It has been over five years since the government marked its intention to create a public register detailing the beneficial ownership of overseas entities which own UK property. We discussed the proposals in our 2018 article on the topic.
Progress of the legislation has been slow but Russia’s invasion of the Ukraine has led to its acceleration as part of a drive to ensure that assets held by sanctioned individuals can be controlled and disposals prevented. The Economic Crime (Transparency and Enforcement) Bill was finally introduced to Parliament on 1 March and passed the Commons Stage on 7 March. It is anticipated the Bill will receive Royal Assent later this month and become law. However, the various discussions over the past few years have left many confused about the implications of the legislation.
Retrospective and extensive impact
In summary, the Bill proposes the introduction of a new register held at Companies House. Any entity which is governed by the law of a country or territory outside the UK (which includes the Channel Islands) and which purchases property in the UK will need to enter onto this register. The register will also have a retrospective effect. It will apply to overseas entities which have purchased properties in England and Wales in the last 20 years or in Scotland in the period since December 2014 and those overseas entities will need to apply for registration of their beneficial ownership within six months of the legislation coming into force.
The register will need to detail all individual beneficial owners who have significant influence or control over the entity. In the initial drafting, a qualifying beneficial owner included those holding more than 25 per cent of the shares or voting rights (similar to the PSC register for UK companies). Individuals who do not have over 25 per cent of the voting rights or shares but who exercise significant control over the entity (or have the right to do so) are also caught, as are those with the right to remove or appoint a majority of the board of directors. The register will be available for the public to view free of charge. It must also be updated annually and serious criminal penalties are proposed for those who fail to comply, including custodial sentences.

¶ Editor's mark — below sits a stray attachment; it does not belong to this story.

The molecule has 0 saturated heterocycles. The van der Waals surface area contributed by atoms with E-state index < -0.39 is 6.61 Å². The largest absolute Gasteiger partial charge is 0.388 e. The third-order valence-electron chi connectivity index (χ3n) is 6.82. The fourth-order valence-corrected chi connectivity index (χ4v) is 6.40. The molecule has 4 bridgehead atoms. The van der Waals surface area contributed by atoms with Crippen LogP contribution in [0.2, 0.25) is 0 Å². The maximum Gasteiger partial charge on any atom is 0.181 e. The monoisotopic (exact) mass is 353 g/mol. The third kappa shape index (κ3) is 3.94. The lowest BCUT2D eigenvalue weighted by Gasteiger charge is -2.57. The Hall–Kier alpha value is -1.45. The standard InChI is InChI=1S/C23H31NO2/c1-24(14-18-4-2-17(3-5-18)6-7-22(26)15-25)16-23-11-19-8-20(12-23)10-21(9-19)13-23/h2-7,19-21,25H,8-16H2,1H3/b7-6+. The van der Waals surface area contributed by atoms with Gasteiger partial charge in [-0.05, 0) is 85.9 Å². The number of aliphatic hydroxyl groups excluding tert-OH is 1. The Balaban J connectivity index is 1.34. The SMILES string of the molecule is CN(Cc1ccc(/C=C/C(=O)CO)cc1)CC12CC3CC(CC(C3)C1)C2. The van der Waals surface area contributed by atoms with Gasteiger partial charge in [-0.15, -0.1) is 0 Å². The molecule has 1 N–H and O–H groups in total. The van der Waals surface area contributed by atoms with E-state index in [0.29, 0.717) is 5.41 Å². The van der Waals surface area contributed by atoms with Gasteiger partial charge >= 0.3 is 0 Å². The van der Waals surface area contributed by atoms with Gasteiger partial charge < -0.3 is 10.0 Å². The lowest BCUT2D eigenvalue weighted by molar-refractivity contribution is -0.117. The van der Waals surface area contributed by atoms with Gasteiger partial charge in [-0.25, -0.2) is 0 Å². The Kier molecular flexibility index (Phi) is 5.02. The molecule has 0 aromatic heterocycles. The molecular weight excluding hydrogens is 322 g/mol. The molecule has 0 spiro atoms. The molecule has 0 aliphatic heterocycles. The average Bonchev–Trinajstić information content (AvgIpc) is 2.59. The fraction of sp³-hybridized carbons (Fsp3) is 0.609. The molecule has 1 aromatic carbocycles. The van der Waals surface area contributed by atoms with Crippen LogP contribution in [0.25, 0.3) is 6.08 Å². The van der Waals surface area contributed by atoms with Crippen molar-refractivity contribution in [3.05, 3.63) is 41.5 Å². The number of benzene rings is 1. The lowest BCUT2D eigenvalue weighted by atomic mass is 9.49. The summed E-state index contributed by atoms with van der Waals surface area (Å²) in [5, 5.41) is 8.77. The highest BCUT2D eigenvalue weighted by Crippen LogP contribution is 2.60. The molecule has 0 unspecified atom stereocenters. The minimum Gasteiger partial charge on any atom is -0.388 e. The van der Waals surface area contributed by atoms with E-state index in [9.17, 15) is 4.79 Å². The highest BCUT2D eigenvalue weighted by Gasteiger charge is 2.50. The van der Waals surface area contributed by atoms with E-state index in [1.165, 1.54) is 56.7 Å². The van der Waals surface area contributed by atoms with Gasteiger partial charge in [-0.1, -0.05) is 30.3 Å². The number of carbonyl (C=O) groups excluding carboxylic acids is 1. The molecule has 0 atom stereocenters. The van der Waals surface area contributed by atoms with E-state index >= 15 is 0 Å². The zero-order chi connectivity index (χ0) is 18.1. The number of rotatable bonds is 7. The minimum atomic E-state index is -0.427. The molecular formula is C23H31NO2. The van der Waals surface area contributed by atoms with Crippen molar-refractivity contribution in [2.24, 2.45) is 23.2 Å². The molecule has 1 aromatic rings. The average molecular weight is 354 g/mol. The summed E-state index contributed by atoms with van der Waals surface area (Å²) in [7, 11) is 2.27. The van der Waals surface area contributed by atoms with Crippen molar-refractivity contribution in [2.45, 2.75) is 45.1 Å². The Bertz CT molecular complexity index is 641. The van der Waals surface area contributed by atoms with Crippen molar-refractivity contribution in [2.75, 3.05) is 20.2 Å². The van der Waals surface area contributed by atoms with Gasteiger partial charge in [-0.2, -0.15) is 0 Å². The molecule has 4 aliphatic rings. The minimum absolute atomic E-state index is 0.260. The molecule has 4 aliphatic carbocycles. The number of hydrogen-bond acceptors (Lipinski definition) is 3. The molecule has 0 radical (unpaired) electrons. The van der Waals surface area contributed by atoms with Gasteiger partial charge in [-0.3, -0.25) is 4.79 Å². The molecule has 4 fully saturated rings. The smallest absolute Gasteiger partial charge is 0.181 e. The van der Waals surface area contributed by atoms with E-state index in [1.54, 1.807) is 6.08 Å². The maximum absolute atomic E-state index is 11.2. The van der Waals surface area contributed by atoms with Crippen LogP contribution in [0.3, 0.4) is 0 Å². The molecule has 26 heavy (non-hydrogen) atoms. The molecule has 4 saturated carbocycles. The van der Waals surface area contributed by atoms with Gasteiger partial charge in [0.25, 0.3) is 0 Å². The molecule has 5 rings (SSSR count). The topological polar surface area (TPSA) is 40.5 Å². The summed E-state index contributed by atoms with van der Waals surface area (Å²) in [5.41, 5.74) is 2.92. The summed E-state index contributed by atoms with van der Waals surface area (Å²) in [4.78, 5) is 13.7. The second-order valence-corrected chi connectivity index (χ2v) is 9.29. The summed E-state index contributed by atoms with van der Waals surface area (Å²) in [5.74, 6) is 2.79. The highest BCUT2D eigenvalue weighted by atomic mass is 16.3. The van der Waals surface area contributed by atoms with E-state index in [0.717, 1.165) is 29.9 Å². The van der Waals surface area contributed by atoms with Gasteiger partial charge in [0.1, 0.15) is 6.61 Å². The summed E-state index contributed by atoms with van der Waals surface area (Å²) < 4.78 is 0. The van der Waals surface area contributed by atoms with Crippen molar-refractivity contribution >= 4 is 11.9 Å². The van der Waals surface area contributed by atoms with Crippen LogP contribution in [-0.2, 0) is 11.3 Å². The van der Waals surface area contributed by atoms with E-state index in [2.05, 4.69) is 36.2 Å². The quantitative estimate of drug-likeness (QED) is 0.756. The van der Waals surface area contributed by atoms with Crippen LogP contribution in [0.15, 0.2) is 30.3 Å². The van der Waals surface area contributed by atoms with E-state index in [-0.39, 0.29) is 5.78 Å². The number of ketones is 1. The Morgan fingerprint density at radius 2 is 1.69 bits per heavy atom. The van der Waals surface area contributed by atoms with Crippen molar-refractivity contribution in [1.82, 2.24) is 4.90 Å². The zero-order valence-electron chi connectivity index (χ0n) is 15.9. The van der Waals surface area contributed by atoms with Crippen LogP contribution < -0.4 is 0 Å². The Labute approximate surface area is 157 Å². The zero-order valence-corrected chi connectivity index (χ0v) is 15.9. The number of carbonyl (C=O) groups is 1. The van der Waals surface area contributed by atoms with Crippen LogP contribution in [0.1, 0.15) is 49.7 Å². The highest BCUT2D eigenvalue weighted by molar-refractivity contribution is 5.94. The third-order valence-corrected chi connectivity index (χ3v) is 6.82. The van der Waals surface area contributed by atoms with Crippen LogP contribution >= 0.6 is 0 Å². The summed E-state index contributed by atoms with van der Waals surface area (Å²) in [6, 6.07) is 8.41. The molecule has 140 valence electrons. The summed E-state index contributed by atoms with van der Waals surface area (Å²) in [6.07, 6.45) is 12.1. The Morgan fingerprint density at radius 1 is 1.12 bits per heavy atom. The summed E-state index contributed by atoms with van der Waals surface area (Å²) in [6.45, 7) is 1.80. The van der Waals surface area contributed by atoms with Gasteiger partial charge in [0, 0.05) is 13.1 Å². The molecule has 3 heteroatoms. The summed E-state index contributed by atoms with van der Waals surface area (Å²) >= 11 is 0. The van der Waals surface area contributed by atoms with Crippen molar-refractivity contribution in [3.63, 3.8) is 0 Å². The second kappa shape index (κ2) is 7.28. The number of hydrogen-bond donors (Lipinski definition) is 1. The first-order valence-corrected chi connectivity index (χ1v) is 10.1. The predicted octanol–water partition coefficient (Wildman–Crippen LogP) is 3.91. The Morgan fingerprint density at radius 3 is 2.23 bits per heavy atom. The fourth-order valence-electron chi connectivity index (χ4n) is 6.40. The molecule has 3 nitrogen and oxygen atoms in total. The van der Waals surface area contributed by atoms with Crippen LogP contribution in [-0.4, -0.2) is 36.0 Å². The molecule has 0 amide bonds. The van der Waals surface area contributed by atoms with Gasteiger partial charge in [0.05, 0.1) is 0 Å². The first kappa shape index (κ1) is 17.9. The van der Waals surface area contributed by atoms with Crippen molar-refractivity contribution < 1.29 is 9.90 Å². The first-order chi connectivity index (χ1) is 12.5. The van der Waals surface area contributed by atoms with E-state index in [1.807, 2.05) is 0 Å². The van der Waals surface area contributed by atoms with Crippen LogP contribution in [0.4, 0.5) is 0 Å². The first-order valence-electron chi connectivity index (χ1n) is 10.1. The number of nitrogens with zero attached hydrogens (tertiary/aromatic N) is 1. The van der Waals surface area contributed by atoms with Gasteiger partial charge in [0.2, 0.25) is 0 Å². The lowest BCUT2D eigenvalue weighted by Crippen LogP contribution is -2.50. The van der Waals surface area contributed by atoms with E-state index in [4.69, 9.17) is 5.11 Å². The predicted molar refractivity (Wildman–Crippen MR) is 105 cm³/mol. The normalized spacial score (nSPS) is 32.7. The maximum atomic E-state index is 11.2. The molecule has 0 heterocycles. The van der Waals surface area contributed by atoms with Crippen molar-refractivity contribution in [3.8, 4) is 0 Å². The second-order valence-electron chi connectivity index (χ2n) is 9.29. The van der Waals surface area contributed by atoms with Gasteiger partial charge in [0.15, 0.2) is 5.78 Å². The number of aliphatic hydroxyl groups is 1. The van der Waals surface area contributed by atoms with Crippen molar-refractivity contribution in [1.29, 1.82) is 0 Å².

In practical terms, the Land Registry will not register overseas entities as owners of UK property unless they have registered the beneficial ownership at Companies House and received the associated ID number. Overseas entities will also be prevented from selling, mortgaging or granting long leases of their properties unless they have complied with the Companies House requirements.
The end of privacy?
Privacy in relation to UK property ownership has become an increasingly political issue in recent years.
It is amazing to remember that as recently as the 1980s, the Land Registry records were not publicly accessible. The Land Registry records first became public in 1990. Some 20 years later (in 2012), the Land Registry became subject to a statutory obligation to register the price paid data. This was and is still considered outrageous by many who do not want details of their financial position to become public and for some there is a genuine security concern associated with this disclosure. It can and does heighten the risk for kidnap and ransom in some cases.
Privacy (and sometimes security) has been further eroded by the PSC register for UK companies. The trust register held by HMRC (although not freely available to the public) means that trust arrangements for UK property also need to be disclosed to a governmental body. The introduction of a beneficial ownership register for overseas entities is really a continuation of this trend and removes the last available opportunity for concealment. In the context of worldwide events it is hard to argue against this long anticipated change finally becoming law.
If you require further information about anything covered in this briefing, please contact Annabel Dean, Hannah Ouseley, or your usual contact at the firm on +44 (0)20 3375 7000.
This publication is a general summary of the law. It should not replace legal advice tailored to your specific circumstances.
© Farrer & Co LLP, March 2022